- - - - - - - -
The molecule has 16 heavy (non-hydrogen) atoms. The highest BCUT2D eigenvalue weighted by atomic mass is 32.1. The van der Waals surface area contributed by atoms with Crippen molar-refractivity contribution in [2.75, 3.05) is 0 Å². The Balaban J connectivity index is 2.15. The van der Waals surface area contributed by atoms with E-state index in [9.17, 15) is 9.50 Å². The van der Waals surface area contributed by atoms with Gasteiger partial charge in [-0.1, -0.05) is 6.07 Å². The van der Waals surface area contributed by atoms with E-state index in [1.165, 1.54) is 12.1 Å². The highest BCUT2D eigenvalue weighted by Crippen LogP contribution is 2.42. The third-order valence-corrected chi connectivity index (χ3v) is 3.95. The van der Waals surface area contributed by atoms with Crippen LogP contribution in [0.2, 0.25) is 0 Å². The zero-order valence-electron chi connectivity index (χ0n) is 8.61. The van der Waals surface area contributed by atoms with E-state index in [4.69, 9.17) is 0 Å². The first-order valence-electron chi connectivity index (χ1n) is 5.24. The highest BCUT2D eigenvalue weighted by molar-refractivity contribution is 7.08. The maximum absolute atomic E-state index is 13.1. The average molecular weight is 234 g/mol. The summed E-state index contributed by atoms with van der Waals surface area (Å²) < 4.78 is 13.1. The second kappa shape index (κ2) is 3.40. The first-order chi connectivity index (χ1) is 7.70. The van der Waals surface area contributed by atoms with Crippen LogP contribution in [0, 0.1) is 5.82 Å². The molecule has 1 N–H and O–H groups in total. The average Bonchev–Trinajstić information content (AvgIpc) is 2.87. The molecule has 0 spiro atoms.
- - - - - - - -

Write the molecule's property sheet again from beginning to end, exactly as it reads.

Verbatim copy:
The molecule has 16 heavy (non-hydrogen) atoms. The highest BCUT2D eigenvalue weighted by atomic mass is 32.1. The van der Waals surface area contributed by atoms with Crippen molar-refractivity contribution in [2.75, 3.05) is 0 Å². The Balaban J connectivity index is 2.15. The van der Waals surface area contributed by atoms with E-state index in [9.17, 15) is 9.50 Å². The van der Waals surface area contributed by atoms with Gasteiger partial charge in [-0.1, -0.05) is 6.07 Å². The van der Waals surface area contributed by atoms with E-state index in [1.165, 1.54) is 12.1 Å². The highest BCUT2D eigenvalue weighted by Crippen LogP contribution is 2.42. The third-order valence-corrected chi connectivity index (χ3v) is 3.95. The van der Waals surface area contributed by atoms with Crippen LogP contribution in [0.2, 0.25) is 0 Å². The zero-order valence-electron chi connectivity index (χ0n) is 8.61. The van der Waals surface area contributed by atoms with E-state index in [4.69, 9.17) is 0 Å². The first-order valence-electron chi connectivity index (χ1n) is 5.24. The highest BCUT2D eigenvalue weighted by molar-refractivity contribution is 7.08. The maximum absolute atomic E-state index is 13.1. The average molecular weight is 234 g/mol. The summed E-state index contributed by atoms with van der Waals surface area (Å²) < 4.78 is 13.1. The second kappa shape index (κ2) is 3.40. The first-order chi connectivity index (χ1) is 7.70. The van der Waals surface area contributed by atoms with Crippen LogP contribution in [0, 0.1) is 5.82 Å². The molecule has 1 N–H and O–H groups in total. The average Bonchev–Trinajstić information content (AvgIpc) is 2.87. The molecule has 0 spiro atoms.